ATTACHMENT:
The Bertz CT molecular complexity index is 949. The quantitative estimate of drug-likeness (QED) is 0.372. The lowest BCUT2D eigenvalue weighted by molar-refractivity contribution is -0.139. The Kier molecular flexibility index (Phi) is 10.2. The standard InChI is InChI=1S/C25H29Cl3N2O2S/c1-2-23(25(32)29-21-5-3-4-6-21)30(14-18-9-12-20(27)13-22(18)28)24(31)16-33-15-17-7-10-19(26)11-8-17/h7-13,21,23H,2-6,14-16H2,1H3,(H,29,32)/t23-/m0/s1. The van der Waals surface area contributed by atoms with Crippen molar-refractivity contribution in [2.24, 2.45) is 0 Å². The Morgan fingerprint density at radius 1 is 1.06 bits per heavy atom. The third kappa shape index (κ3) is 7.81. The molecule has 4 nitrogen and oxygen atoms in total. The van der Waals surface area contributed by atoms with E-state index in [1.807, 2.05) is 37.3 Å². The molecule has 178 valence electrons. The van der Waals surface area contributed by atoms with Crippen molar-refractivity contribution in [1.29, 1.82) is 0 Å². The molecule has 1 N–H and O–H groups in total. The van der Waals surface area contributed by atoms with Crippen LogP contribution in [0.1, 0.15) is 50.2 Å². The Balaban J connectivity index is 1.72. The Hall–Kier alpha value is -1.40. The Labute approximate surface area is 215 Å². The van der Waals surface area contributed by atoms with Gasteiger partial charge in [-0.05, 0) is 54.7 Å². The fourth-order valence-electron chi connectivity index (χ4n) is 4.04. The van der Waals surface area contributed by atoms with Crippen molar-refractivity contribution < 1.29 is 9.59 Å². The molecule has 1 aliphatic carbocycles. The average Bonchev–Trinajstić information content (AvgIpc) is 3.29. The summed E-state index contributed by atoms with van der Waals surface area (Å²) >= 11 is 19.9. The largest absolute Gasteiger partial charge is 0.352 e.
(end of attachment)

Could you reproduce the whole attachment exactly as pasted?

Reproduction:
The Bertz CT molecular complexity index is 949. The quantitative estimate of drug-likeness (QED) is 0.372. The lowest BCUT2D eigenvalue weighted by molar-refractivity contribution is -0.139. The Kier molecular flexibility index (Phi) is 10.2. The standard InChI is InChI=1S/C25H29Cl3N2O2S/c1-2-23(25(32)29-21-5-3-4-6-21)30(14-18-9-12-20(27)13-22(18)28)24(31)16-33-15-17-7-10-19(26)11-8-17/h7-13,21,23H,2-6,14-16H2,1H3,(H,29,32)/t23-/m0/s1. The van der Waals surface area contributed by atoms with Crippen molar-refractivity contribution in [2.24, 2.45) is 0 Å². The Morgan fingerprint density at radius 1 is 1.06 bits per heavy atom. The third kappa shape index (κ3) is 7.81. The molecule has 4 nitrogen and oxygen atoms in total. The van der Waals surface area contributed by atoms with E-state index in [1.807, 2.05) is 37.3 Å². The molecule has 178 valence electrons. The van der Waals surface area contributed by atoms with Crippen molar-refractivity contribution in [1.29, 1.82) is 0 Å². The molecule has 1 N–H and O–H groups in total. The van der Waals surface area contributed by atoms with Crippen LogP contribution in [0.1, 0.15) is 50.2 Å². The Balaban J connectivity index is 1.72. The Hall–Kier alpha value is -1.40. The Labute approximate surface area is 215 Å². The van der Waals surface area contributed by atoms with Gasteiger partial charge in [-0.05, 0) is 54.7 Å². The fourth-order valence-electron chi connectivity index (χ4n) is 4.04. The van der Waals surface area contributed by atoms with Crippen molar-refractivity contribution < 1.29 is 9.59 Å². The molecule has 1 aliphatic carbocycles. The average Bonchev–Trinajstić information content (AvgIpc) is 3.29. The summed E-state index contributed by atoms with van der Waals surface area (Å²) >= 11 is 19.9. The largest absolute Gasteiger partial charge is 0.352 e.